Appeal, No. 245, Oct. T., 1955, by claimant, from decision of Unemployment Compensation Board of Review, dated April 27, 1955, No. B-39300, in re claim of Charles H. Curran. Decision affirmed.
Morton Craine, with him Herman Toll, for appellant.
Sydney Reuben, Special Deputy Attorney General, with him Herbert B. Cohen, Attorney General, for appellee.
Before Rhodes, P.j., Hirt, Gunther, Wright, Woodside, Ervin, and Carr, JJ.
[ 181 Pa. Super. Page 578]
This is an appeal from the decision of the Unemployment Compensation Board of Review denying benefits to claimant under Section 402(e) of the Unemployment Compensation Law of 1936, as amended, 43 PS § 802(e), which provides: "An employe shall be ineligible for compensation for any week - (e) In which his employment is due to his discharge or temporary suspension from work for willful misconduct connected with his work; ...."
[ 181 Pa. Super. Page 579]
Claimant, a press operator with the Heintz Manufacturing Company, Philadelphia, was discharged on December 28, 1954 for wilful misconduct. Thereafter, an application for unemployment benefits was disallowed by the bureau based upon findings of fact that the dismissal was due to wilful misconduct arising from excessive absenteeism without notice. Claimant had been employed by the Heintz Company for approximately 7 1/2 years previous to his dismissal.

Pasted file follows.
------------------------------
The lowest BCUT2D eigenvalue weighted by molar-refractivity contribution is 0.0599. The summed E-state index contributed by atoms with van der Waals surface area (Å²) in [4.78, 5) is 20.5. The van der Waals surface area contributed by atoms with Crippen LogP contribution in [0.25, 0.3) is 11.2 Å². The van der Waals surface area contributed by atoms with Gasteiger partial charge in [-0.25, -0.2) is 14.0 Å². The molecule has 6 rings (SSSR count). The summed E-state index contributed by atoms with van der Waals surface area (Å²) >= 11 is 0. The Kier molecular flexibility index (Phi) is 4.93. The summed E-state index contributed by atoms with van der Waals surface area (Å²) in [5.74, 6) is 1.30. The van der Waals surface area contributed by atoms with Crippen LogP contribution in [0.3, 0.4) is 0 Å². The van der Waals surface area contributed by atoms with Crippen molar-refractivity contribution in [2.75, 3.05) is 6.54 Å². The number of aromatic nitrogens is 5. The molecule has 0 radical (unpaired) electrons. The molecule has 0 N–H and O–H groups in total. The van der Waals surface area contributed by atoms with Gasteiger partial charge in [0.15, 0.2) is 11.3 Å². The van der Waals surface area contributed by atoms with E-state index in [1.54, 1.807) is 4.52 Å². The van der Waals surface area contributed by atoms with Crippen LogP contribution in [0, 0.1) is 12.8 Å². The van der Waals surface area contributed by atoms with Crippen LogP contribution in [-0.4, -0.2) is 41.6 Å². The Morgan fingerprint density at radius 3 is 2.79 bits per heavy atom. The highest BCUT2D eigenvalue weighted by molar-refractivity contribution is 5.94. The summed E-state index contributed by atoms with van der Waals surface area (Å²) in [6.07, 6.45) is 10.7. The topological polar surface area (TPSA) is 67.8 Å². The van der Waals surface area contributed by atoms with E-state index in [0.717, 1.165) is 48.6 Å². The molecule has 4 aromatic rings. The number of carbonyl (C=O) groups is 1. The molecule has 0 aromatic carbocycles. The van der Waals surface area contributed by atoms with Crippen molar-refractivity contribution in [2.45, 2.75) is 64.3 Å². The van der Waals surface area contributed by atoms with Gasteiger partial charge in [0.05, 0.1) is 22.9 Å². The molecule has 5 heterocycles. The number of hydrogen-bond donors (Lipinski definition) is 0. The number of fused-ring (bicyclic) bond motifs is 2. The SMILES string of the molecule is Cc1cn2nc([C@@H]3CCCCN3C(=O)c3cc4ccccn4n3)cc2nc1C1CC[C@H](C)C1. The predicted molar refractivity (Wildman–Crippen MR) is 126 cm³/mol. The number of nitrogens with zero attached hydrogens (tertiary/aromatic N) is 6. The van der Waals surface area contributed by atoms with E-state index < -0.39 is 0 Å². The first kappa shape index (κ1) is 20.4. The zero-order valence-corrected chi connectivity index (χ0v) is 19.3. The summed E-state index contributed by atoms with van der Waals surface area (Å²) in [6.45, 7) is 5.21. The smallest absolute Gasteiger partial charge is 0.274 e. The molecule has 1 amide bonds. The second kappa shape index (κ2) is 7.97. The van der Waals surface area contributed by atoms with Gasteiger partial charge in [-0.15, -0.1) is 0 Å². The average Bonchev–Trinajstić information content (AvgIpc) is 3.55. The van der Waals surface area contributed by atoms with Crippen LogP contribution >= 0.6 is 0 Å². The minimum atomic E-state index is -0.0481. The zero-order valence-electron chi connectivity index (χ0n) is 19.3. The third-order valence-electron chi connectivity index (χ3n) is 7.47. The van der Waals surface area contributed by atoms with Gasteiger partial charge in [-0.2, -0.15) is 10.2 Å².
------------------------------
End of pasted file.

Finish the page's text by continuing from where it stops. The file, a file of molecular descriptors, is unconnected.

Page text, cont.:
The referee and the board affirmed the decision following which an appeal was filed to this court. An examination of the record discloses that Charles H. Curran, claimant, was absent from work without notice twice during the month of September 1954. In October he was absent five times, after which he received a written notice warning that future absence without notice would result in dismissal. In November he was again absent without notice. On December 28, after another absence without notice, he was discharged.
When the claim petition was first initiated, claimant alleged that he lost time only when he was told that there was no work. In the petition for appeal to the referee, however, he averred that his dismissal was the result of an argument with the shop steward and not for absenteeism and involved only two days lost without notice. He now contends that his discharge was the result of his activity on behalf of the union two years previous to the dismissal. Claimant further denies that he received a warning notice concerning his excessive absences and that future absences would result in dismissal. The foreman of the company contradicted claimant's contention and testified that the original letter of notice was sent to his union in accordance with established procedure and he was given a copy. It was emphatically denied that an employee
[ 181 Pa. Super. Page 580]
was classified as absent on days when ...